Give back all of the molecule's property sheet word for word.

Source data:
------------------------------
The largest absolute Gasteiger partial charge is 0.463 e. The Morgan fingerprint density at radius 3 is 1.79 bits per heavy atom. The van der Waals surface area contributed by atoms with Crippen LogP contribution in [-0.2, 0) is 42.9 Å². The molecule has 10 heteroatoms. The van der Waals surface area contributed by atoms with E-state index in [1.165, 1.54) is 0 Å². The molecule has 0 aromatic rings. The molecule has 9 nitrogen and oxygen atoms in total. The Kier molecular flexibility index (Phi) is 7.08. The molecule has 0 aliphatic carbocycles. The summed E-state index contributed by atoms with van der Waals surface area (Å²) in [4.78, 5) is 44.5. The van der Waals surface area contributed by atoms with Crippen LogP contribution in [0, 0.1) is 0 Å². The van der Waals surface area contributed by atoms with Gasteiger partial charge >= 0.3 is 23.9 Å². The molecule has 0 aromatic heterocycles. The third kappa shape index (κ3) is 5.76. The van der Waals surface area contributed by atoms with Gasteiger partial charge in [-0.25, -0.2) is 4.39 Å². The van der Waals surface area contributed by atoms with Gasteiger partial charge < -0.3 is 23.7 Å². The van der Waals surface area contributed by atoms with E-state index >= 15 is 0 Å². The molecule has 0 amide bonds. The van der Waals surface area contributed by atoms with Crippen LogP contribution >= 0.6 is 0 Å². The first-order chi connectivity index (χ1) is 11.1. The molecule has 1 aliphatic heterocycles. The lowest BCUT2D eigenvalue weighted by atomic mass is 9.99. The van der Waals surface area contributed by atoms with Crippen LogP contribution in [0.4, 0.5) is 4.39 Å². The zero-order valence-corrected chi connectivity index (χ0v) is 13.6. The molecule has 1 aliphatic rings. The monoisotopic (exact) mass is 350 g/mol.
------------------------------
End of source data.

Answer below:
The largest absolute Gasteiger partial charge is 0.463 e. The Morgan fingerprint density at radius 3 is 1.79 bits per heavy atom. The van der Waals surface area contributed by atoms with Crippen LogP contribution in [-0.2, 0) is 42.9 Å². The molecule has 10 heteroatoms. The van der Waals surface area contributed by atoms with E-state index in [1.165, 1.54) is 0 Å². The molecule has 0 aromatic rings. The molecule has 9 nitrogen and oxygen atoms in total. The Kier molecular flexibility index (Phi) is 7.08. The molecule has 0 aliphatic carbocycles. The summed E-state index contributed by atoms with van der Waals surface area (Å²) in [4.78, 5) is 44.5. The van der Waals surface area contributed by atoms with Crippen LogP contribution in [0, 0.1) is 0 Å². The van der Waals surface area contributed by atoms with Gasteiger partial charge >= 0.3 is 23.9 Å². The molecule has 0 aromatic heterocycles. The third kappa shape index (κ3) is 5.76. The van der Waals surface area contributed by atoms with Gasteiger partial charge in [-0.25, -0.2) is 4.39 Å². The van der Waals surface area contributed by atoms with Gasteiger partial charge < -0.3 is 23.7 Å². The van der Waals surface area contributed by atoms with E-state index >= 15 is 0 Å². The molecule has 0 amide bonds. The van der Waals surface area contributed by atoms with Crippen LogP contribution >= 0.6 is 0 Å². The first-order chi connectivity index (χ1) is 11.1. The molecule has 1 aliphatic heterocycles. The lowest BCUT2D eigenvalue weighted by atomic mass is 9.99. The van der Waals surface area contributed by atoms with Crippen LogP contribution in [0.4, 0.5) is 4.39 Å². The zero-order valence-corrected chi connectivity index (χ0v) is 13.6. The molecule has 1 aliphatic rings. The monoisotopic (exact) mass is 350 g/mol.